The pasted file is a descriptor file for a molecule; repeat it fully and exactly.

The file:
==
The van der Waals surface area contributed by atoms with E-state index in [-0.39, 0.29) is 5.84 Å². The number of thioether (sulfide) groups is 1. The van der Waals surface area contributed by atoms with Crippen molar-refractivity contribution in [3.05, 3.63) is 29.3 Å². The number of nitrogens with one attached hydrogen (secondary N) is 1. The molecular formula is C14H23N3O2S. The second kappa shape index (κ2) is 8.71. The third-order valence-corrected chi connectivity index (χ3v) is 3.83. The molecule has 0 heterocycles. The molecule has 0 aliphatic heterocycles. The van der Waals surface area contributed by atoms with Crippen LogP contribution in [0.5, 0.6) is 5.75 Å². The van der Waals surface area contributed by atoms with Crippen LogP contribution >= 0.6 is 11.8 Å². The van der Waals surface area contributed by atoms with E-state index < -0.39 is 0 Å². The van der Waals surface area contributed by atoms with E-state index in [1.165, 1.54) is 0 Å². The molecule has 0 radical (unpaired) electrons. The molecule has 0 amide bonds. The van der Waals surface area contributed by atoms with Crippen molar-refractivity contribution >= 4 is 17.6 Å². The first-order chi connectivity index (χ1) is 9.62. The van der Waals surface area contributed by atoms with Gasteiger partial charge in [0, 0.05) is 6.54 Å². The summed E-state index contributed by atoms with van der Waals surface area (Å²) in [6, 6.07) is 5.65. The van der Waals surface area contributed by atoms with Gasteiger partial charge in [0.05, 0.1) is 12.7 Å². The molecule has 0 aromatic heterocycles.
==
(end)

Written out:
The van der Waals surface area contributed by atoms with E-state index in [-0.39, 0.29) is 5.84 Å². The number of thioether (sulfide) groups is 1. The van der Waals surface area contributed by atoms with Crippen molar-refractivity contribution in [3.05, 3.63) is 29.3 Å². The number of nitrogens with one attached hydrogen (secondary N) is 1. The molecular formula is C14H23N3O2S. The second kappa shape index (κ2) is 8.71. The third-order valence-corrected chi connectivity index (χ3v) is 3.83. The molecule has 0 heterocycles. The molecule has 0 aliphatic heterocycles. The van der Waals surface area contributed by atoms with Crippen LogP contribution in [0.5, 0.6) is 5.75 Å². The van der Waals surface area contributed by atoms with Crippen LogP contribution >= 0.6 is 11.8 Å². The van der Waals surface area contributed by atoms with E-state index < -0.39 is 0 Å². The van der Waals surface area contributed by atoms with E-state index in [1.165, 1.54) is 0 Å². The molecule has 0 radical (unpaired) electrons. The molecule has 0 amide bonds. The van der Waals surface area contributed by atoms with Crippen molar-refractivity contribution >= 4 is 17.6 Å². The first-order chi connectivity index (χ1) is 9.62. The van der Waals surface area contributed by atoms with Gasteiger partial charge in [0, 0.05) is 6.54 Å². The summed E-state index contributed by atoms with van der Waals surface area (Å²) in [6, 6.07) is 5.65. The van der Waals surface area contributed by atoms with Gasteiger partial charge in [0.05, 0.1) is 12.7 Å². The molecule has 0 aromatic heterocycles.